Ville Wahlbeck's aggression finally paid off. He opened with a raise to 35,000 that induced an all-in re-raise from Vince Musso. Wahlbeck called and stood pat, prompting Musso to draw one. It didn't matter what card Musso caught; Wahlbeck opened a pat Number One, 7-5-4-3-2. Musso's 9-5-2-4 was drawing dead.
For sixth place in this event, Musso takes home $39,697. We're not sure how that compares to the $15,000 he won in 1979 for this event, but it's still a good sum of money.
- Vince Musso has been at the final table of this event before... in 1979, when he finished in third place.
- NYC native Nick Schulman has over $3.5 million in tournament earnings and two WPT titles, but is going for his first WSOP bracelet this afternoon.
- John Juanda earned his fourth bracelet at last fall's WSOP-Europe Main Event after a 22-hour final table, the longest in WSOP history and will be attempting to add number five today.
- Steve Sung already picked up a bracelet this month, winning the $1,000 "Stimulus Special," beating out the largest non-Main Event field in WSOP history (6,012).
-Ville Wahlbeck was on the verge of quitting poker... that is until he won his first bracelet in last week's $10,000 Mixed Event.
- Then there is Archie Karas-- the man, the myth, the legend, who in 1992-1995 famously ran $50 into a $40 million bankroll before losing it all within three weeks. At the 2008 WSOP, Karas made the final table of the Razz event, finishing seventh, and has already cashed once this year, in the other NL 2-7 event, which was ultimately won by Phil Ivey.
Our first aggressor this time was Finnish It-Boy, Ville Wahlbeck. He opened for 35,000 and was called by Vince Musso and big blind Steve Sung. Each player drew one card, then checked the action after the draw. In a showdown of ugly, uglier and ugliest, it was Wahlbeck's Q-10-7-5-3 that took down the pot.
Steve Sung and Ville Wahlbeck aren't known for being passive poker players. In this game, aggression, guts and reads are almost all of the information a player has to work with. So it was interesting to see the two tangle in a recent pot.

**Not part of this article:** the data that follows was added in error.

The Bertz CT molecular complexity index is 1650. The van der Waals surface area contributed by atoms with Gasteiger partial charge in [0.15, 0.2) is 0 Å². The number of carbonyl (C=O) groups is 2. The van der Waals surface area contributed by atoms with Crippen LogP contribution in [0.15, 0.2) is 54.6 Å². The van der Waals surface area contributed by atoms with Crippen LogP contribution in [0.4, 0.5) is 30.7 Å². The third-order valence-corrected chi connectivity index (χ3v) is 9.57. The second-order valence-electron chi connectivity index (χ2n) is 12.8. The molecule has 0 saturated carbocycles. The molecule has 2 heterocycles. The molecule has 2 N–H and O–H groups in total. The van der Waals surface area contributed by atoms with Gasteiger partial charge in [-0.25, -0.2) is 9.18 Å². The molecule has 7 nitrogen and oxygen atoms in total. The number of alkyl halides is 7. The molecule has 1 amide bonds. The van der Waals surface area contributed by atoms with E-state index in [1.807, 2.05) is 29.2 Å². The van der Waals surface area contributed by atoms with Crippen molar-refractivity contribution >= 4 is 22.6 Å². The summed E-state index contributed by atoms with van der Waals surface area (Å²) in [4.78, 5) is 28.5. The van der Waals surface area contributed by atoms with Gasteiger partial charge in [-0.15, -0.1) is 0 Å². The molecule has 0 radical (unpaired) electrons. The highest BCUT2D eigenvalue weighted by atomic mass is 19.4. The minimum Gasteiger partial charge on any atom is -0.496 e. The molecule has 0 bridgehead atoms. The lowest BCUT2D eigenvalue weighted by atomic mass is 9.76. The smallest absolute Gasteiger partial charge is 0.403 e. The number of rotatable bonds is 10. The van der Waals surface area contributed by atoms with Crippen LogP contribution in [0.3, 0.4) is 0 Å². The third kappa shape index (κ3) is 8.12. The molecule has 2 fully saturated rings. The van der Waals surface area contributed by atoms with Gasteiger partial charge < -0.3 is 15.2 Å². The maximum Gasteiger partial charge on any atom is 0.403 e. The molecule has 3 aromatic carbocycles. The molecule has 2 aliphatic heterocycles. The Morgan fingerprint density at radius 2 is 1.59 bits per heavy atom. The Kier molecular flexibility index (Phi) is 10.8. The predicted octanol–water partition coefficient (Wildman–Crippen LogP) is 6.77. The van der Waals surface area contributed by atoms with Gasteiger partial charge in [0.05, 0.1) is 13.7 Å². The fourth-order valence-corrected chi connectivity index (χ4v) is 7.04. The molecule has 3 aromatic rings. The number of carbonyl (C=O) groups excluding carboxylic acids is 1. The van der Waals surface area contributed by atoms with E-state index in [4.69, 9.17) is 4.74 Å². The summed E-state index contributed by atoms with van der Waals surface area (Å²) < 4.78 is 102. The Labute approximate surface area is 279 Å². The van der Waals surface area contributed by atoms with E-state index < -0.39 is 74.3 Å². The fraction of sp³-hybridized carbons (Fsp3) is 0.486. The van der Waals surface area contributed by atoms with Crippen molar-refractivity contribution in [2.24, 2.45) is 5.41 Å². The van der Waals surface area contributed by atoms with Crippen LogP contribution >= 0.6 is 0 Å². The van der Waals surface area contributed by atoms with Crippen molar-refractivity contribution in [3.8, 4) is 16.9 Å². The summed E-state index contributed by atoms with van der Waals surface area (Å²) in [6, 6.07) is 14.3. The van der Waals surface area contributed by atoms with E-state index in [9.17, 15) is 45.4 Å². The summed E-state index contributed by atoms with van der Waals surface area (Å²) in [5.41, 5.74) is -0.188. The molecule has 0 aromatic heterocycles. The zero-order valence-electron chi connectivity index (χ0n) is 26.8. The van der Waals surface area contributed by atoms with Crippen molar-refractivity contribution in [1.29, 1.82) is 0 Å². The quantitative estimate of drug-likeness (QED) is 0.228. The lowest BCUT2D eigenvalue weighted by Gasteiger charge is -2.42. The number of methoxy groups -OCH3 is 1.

Both players were pat on the draw. That led a very cautious Wahlbeck to check the action to Sung. Sung fired out 100,000, enough to take down the pot.
Vince Musso raised to 36,000 from the small blind and John Juanda moved all in from the big blind, having Musso well-covered. Musso made the call. Each player drew one card.
Musso showed 7-5-4-3 and Juanda 9-8-3-2. Musso drew an eight to make an 8-7 low and had the hand locked up before Juanda even looked at his new card, a seven. Musso reclaimed some of his chips from Juanda, taking his stack back up to 450,000.
Nick Schulman may have taken a page out of John Juanda's book. After Juanda opened for 35,000 and was called by Archie Karas and Ville Wahlbeck, Schulman went for the squeeze play from the small blind, moving all in for 274,000. Since Schulman would have to draw first on the draw, it was a move of extreme strength. Everyone respected it and folded their hands.
Steve Sung already has one bracelet at the 2009 WSOP. He's fighting for his second here at this final table. Sung opened for 35,000 and was called by Nick Schulman out of the big blind. When Schulman drew two, Sung elected to rap pat.
Both players checked after the draw. Sung's Q-9-8-6-5 was enough to take the pot.
John Juanda has been studying his opponents for two full days before today's final table. He may have picked something up. Twice last night and already earlier today, we've seen Juanda four-bet pre-draw. He just did it again. After Ville Wahlbeck opened for 35,000 and Vince Musso three-bet to 135,000, Juanda announced raise and slid 335,000 chips into the middle. As it has previously, Juanda's four-bet got the desired outcome: both players folded. He picked up 170,000 chips without having to draw.